Does the scheme cover casual workers and workers on zero hours contract?

The scheme covers all individuals on the PAYE system including any casual and zero hour contract workers who are paid through PAYE.  Likewise it also confirms that workers on fixed term contracts can be furloughed and their contracts could be renewed or extended without breaking the furlough scheme rules.

What about directors and salaried members of limited liability partnerships?

The grant can be claimed for other types of workers provided they are paid via PAYE and are not doing any work.  For example office holders including company directors and salaried members of limited liability partnerships can be placed on furlough.

Directors who are furloughed can only undertake work to fulfil a duty or other obligation arising from an Act of Parliament relating to the filing of company accounts or other administration.  Both directors and LLP members will need to have the arrangements regarding furlough formally adopted as a decision of the relevant company or LLP.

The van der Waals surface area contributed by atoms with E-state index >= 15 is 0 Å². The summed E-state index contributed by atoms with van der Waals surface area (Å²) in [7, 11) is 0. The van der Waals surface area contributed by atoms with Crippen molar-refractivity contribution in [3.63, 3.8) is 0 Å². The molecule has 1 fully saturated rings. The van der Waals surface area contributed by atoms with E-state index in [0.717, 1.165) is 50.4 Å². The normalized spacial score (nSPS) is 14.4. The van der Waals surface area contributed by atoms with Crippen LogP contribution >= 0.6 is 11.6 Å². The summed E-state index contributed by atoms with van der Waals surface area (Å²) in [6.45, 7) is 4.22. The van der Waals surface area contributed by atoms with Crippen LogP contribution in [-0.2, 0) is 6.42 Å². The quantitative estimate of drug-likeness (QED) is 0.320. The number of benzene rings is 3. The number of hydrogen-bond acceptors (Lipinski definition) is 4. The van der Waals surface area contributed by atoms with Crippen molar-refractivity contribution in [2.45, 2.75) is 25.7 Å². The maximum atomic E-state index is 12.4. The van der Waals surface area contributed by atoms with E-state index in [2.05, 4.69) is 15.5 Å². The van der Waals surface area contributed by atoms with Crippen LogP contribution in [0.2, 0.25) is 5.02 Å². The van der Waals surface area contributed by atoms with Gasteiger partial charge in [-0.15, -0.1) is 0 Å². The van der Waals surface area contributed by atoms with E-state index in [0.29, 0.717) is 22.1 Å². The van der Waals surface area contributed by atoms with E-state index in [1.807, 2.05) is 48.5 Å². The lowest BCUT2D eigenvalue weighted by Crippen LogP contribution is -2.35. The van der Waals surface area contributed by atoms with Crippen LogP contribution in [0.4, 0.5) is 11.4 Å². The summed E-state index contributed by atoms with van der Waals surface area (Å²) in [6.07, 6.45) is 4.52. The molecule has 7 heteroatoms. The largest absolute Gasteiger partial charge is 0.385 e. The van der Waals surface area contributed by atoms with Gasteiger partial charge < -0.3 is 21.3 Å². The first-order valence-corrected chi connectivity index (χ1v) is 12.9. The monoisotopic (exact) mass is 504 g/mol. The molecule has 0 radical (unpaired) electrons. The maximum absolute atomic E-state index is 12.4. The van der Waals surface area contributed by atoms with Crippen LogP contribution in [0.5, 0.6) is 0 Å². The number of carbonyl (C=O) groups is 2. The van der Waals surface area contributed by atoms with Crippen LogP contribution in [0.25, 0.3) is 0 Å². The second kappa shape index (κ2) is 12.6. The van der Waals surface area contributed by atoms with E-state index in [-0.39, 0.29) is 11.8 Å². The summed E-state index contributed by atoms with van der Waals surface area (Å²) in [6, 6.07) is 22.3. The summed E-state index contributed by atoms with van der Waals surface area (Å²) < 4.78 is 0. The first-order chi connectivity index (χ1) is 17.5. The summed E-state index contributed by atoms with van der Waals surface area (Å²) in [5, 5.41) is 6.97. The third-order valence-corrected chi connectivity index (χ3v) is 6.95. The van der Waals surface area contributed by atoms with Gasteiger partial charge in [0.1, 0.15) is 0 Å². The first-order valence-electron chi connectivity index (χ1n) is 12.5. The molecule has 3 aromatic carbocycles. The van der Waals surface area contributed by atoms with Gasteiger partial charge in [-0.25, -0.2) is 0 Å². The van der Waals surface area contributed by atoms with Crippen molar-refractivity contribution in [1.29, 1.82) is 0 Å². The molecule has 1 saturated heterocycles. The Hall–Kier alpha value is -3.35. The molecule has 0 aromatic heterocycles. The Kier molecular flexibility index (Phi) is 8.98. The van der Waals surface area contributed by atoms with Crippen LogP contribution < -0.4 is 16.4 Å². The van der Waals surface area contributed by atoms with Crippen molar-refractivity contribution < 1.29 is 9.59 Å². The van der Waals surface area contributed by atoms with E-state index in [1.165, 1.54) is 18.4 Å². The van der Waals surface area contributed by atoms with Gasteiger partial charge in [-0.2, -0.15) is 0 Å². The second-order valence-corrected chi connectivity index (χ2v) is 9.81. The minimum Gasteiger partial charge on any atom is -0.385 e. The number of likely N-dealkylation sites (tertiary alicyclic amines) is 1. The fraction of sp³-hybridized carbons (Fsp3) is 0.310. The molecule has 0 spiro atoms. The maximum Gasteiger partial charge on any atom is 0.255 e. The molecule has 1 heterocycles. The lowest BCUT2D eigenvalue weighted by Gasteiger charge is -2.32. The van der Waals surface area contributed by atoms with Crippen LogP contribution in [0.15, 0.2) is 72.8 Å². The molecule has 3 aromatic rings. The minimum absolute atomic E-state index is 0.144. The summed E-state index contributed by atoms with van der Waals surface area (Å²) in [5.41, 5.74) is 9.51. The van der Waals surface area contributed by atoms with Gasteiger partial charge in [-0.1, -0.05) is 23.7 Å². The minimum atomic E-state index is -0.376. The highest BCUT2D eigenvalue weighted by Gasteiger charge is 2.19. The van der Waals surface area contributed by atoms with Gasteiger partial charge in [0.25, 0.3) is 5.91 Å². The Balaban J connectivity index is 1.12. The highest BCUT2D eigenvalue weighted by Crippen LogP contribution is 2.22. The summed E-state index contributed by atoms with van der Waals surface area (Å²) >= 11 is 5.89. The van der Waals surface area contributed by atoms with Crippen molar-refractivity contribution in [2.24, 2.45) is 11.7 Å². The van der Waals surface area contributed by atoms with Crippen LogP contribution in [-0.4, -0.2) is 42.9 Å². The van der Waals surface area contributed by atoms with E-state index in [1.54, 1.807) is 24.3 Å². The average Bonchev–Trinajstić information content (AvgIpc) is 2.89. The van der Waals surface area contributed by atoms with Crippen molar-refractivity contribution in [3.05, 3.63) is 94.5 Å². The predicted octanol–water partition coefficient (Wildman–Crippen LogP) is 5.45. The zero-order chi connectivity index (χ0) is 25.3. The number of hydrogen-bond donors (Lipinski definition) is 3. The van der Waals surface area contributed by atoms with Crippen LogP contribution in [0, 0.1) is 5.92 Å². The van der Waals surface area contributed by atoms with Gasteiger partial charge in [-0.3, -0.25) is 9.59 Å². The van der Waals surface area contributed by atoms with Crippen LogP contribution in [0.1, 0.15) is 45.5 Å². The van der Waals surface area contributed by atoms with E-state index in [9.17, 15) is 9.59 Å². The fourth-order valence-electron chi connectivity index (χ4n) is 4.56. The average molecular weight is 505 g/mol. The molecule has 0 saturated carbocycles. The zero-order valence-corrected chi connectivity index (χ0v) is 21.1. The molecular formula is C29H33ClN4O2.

What about sick workers?

This is an area of inconsistency between the guidance and Direction. The guidance says employees who are off sick can be furloughed (whether sick long or short term). The employee should then be paid the same as other furloughed workers rather than sick pay. However, it also says furlough is not intended for short term absences from work due to sickness but also that short term illness or self-isolation should not be a consideration when deciding whether to furlough an employee. The Direction says that an instruction to place an employee on furlough who is in receipt of SSP only takes effect when SSP ends!

If an employee falls sick during furlough (and lets the employer know!) the employer can decide whether to move them to SSP or to keep them on furlough. If the latter they can continue to claim for them but if they move to SSP they claim for the SSP not furlough salary.  

What about workers who are shielding?

The guidance is clear that workers who are shielding in line with public guidance can be furloughed if they are unable to work from home and would otherwise be made redundant. However, again, the Direction complicates things as it states that someone’s entitlement to SSP must have ended before they are put on furlough. So it would be sensible to take specific advice on this.